Toy Story 3

 [Christianity Today Movies; June 18, 2010]

4 Stars

Cast: Tom Hanks (Woody), Tim Allen (Buzz), Joan Cusack (Jessie), Ned Beatty (Lotso), Don Rickles (Mr. Potato Head)

Toy Story 3 is as good as any movie Pixar Studios has made, and better than a few of them. But when you consistently achieve excellence, there’s this problem: people start expecting more. A merely excellent movie is not enough. Each one must be more suspenseful, surprising, original, hilarious, and emotionally satisfying than the last. Each success becomes a rack on which the next attempt is measured.

Since some of the characters in Toy Story 3 are returning from earlier films, the challenge to make each film more original than the last was more difficult. So, as I watched, I tried to imagine how I’d feel about this movie if I’d encountered it first among the Toy Story series. I’d be tempted to say it’s Pixar’s best film, I think—though when I recall The Incredibles, Ratatouille, and Monsters, Inc., it’s a close call. Toy Story 3 is excellent, as usual, but we’ve seen some of this excellence before.

The film opens with a funny, exciting action sequence which introduces most of the toy friends. Cowboy hero Woody is trying to stop One-Eyed Bart (a.k.a. Mr. Potato Head) and Evil Dr. Porkchop (a piggy bank, but it’s “Mr. Evil Dr. Porkchop to you”) from sending a trainload of orphans (troll dolls) plummeting from a dynamited bridge. As terrific as this is, I was a little worried that Pixar had abandoned their human-scale storytelling for something more flashy. Never fear: this scene turns out to be in the imagination of their owner, Andy, about seven years old. (We’re watching him play on a videotape his mom is making, recalling the delightful movie-within-movie openings of Monsters, Inc and Up.)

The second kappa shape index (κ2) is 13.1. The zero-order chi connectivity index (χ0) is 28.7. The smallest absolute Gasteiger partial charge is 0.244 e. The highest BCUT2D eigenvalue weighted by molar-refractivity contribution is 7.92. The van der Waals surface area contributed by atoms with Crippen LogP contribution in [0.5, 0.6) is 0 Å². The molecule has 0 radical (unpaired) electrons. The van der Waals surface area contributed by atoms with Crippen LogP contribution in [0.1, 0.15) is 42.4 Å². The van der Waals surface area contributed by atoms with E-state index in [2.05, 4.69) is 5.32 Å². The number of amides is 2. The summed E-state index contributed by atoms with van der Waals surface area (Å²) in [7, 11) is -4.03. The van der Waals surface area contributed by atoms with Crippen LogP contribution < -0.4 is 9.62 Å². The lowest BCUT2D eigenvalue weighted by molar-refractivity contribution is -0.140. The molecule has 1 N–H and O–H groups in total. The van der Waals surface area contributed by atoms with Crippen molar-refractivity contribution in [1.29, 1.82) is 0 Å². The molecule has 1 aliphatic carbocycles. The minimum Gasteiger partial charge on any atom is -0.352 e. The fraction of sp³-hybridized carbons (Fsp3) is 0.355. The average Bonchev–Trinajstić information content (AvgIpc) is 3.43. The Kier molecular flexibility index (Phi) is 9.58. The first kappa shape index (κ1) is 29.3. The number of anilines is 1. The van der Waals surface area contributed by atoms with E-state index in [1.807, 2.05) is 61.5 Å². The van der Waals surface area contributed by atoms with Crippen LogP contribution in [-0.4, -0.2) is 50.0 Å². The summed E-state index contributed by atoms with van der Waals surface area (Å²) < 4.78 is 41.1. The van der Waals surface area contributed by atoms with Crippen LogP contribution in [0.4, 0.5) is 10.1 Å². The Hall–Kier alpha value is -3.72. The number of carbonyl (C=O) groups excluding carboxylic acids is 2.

But as Randy Newman gravel-trucks his way through the beloved Toy Story theme song, at the words, “As the years go by, our friendship will never die,” the music stops. It’s ten years later and Andy is going off to college. His mom tells him that his room has to be cleared out, and everything sorted into containers for college, the attic, or trash. When the toys hear this, they are distraught; cowgirl Jessie says bitterly, “I shoulda seen this coming. It’s Emily all over again.”

In Toy Story 2 Jessie told her story of being loved by a little girl, and then shoved under the bed and forgotten as that girl grew up. That forms the premise for one of the most extraordinary themes I’ve ever seen in a so-called children’s movie, that toys are supposed to keep on loving their owners even though their owners will tire of them. That’s a profound thought, even for adults, and one that arises, with variations, in many Pixar films.

The band of toys ends up neither in the trash nor the attic but at a day care center, where the toys are ruled by a deceptively cuddly bear named Lotso (short for Lots-o’-Huggin’ Bear; “He smells like strawberries!”). The newbies are thrilled to see toys being actively played with, and Lotso tells them that when the kids get older and move on, new kids come in and take their place. They will always be played with, but they don’t have any particular owners. “No owners means no heartbreak,” he says.

However, Andy’s toys don’t end up in the room with the more-civilized older kids. They’re put in the Caterpillar Room, where toddlers leave the toys abused, defaced, and broken (recalling the first Toy Story), while the toys that are in the know shiver in hiding (recalling the early Pixar short, Tin Toy).